Thinking of stepping out of bounds for some extra powder this winter? Check out this checklist of backcountry skiing and snowboarding preparations.
Bring the Right Gear
If you're going to explore the backcountry on your skis or snowboard, it's essential that you wear proper clothing and bring the right gear.
- Beacon - this is the most important piece of equipment to bring and one which could save your life. A beacon, or transceiver, allows you to find somebody or be found yourself if an avalanche comes rolling your way.
- Shovel - this is a great for digging people out of the snow or digging a path for yourself.
- Tools and Repair Kit - always bring a wrench, screwdriver or a multi-tool for repairing or adjusting bindings and poles.
- Clothing - T-shirts and a hoody won't cut it in the backcountry. Wear a waterproof jacket and pants to keep you warm and dry and prevent hypothermia.
- Food and Water - if things somehow go wrong, you could find yourself stranded on the mountain for several hours, or even days! Bring extra food and an adequate supply of water.
- A Split Snowboard - a split snowboard is designed to split apart into a pair of skis for climbing up a mountain in the backcountry. It hooks back together to form a snowboard you can ride back down. They're great for the backcountry because you don't have to carry your board around on your back.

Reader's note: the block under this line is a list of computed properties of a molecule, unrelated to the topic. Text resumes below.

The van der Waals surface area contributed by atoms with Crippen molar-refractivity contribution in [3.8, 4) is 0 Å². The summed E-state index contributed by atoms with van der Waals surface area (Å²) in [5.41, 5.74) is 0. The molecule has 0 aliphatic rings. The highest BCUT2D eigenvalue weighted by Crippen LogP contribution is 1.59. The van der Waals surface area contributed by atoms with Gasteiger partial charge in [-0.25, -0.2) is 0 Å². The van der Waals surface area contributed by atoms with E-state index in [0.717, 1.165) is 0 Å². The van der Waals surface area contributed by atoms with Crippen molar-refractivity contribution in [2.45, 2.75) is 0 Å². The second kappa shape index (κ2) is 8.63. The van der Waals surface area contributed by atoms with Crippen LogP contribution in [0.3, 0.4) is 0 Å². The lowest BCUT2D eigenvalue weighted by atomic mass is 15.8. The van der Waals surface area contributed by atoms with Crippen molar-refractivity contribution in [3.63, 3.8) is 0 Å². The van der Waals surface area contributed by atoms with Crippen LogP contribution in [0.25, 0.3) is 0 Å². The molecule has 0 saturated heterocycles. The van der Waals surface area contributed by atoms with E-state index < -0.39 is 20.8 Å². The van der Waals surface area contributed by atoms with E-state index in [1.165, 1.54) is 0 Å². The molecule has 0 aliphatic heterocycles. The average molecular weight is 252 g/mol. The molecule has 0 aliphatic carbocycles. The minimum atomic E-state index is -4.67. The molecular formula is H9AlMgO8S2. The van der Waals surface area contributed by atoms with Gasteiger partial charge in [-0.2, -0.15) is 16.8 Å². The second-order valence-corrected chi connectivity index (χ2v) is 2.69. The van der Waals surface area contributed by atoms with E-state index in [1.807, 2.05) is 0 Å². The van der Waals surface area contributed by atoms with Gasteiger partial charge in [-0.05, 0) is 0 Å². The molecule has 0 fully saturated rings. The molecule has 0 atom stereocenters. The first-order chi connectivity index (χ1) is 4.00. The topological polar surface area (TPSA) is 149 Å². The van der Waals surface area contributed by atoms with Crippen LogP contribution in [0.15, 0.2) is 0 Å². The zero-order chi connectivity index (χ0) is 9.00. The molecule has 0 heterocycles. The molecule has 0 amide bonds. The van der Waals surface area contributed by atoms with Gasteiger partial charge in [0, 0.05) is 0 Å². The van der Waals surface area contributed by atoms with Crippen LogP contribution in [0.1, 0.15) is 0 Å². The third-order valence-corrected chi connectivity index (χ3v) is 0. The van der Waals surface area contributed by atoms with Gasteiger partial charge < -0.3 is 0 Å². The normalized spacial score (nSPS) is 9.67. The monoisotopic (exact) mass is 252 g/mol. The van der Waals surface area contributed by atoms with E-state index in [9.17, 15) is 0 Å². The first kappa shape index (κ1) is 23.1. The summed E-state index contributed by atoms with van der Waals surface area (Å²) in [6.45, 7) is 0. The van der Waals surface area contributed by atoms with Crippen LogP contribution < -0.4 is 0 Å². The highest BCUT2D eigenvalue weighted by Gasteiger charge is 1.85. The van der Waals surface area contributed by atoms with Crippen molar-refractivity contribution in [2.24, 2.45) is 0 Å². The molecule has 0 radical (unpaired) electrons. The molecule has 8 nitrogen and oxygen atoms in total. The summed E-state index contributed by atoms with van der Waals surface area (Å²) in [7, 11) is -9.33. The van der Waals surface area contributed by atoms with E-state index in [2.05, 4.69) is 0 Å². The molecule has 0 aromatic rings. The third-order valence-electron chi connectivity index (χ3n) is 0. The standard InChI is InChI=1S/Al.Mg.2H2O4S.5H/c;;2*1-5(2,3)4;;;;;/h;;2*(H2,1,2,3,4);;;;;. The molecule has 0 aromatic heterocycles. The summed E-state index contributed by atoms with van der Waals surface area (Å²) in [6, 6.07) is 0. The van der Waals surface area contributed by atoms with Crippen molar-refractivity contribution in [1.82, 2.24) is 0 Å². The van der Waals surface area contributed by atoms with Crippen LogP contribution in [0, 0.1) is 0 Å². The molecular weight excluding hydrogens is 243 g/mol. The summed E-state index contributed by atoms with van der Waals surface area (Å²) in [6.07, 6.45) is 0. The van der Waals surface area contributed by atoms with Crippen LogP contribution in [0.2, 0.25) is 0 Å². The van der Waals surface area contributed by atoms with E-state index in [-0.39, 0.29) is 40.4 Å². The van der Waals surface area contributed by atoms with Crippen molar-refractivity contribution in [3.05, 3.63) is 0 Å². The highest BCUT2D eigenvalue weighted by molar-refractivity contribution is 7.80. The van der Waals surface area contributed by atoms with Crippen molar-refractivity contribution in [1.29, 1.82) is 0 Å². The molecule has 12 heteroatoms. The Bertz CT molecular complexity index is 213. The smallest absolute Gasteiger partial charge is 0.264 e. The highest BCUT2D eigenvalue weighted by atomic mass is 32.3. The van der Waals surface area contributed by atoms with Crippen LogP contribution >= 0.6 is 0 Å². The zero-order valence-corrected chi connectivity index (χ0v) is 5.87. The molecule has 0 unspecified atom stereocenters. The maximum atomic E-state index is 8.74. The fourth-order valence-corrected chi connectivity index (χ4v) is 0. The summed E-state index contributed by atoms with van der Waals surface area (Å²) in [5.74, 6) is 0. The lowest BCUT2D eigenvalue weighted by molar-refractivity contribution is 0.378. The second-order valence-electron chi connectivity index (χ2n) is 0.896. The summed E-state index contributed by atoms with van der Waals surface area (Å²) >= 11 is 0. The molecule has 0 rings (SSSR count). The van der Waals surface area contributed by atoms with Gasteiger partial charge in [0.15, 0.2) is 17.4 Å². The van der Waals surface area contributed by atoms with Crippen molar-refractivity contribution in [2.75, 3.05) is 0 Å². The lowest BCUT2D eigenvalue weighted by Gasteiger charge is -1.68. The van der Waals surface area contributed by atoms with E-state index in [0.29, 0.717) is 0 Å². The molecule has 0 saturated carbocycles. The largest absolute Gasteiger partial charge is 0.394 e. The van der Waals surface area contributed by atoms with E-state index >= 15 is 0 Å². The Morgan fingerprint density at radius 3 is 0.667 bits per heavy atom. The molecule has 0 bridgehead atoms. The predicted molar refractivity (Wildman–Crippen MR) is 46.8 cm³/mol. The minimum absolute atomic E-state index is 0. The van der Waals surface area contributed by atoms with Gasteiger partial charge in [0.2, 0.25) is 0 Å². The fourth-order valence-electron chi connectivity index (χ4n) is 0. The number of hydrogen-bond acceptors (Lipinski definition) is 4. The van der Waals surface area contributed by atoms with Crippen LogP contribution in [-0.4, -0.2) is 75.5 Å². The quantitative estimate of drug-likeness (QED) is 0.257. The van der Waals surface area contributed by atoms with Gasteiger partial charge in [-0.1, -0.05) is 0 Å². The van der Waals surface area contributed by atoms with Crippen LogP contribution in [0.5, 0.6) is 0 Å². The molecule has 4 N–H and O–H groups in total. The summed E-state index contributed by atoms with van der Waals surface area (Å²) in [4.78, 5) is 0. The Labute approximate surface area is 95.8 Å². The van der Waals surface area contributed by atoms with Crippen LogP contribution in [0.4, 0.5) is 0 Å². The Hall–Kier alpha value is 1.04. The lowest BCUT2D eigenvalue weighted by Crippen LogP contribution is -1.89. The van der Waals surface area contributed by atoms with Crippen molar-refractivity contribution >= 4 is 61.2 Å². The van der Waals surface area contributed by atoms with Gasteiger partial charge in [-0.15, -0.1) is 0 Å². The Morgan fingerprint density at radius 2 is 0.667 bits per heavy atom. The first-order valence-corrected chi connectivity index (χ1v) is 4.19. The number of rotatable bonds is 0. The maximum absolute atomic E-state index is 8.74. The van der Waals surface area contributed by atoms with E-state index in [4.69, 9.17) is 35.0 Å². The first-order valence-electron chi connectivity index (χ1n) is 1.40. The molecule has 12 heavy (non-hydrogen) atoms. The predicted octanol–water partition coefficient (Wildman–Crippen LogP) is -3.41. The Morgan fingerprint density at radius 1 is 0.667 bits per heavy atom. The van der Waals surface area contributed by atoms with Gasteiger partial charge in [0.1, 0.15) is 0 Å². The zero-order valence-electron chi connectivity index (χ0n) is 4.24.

Bring a Guide
Backcountry snowboarding or skiing is dangerous by itself, so always go with a friend who knows about backcountry safety or go with a trained guide. Many mountains now offer tours through the backcountry by expert guides who know the area. You'll have more fun going with someone who knows where all the best powder is, and you'll be safer as well.
Check the Conditions
Before heading out on your powder mission, check out the weather and snow conditions. You won't have much fun in the backcountry if there's no snow, it's foggy or there's a high avalanche danger. You can check out conditions at mountains around the world by clicking here. For the latest info on avalanches around the world, click here.
Snow Your Limits
Skiing or snowboarding out of bounds can be very tempting - especially if there's lots of good snow and you're with a bunch of friends. Remember: it's always safer to ski or snowboard inbounds on marked trails. If you are going to ride out of bounds or hit the backcountry, know your limits. Just because your friends are going out of bounds or trying a run, it doesn't mean you have to. Stay safe and don't cave in to an avalanche of peer pressure.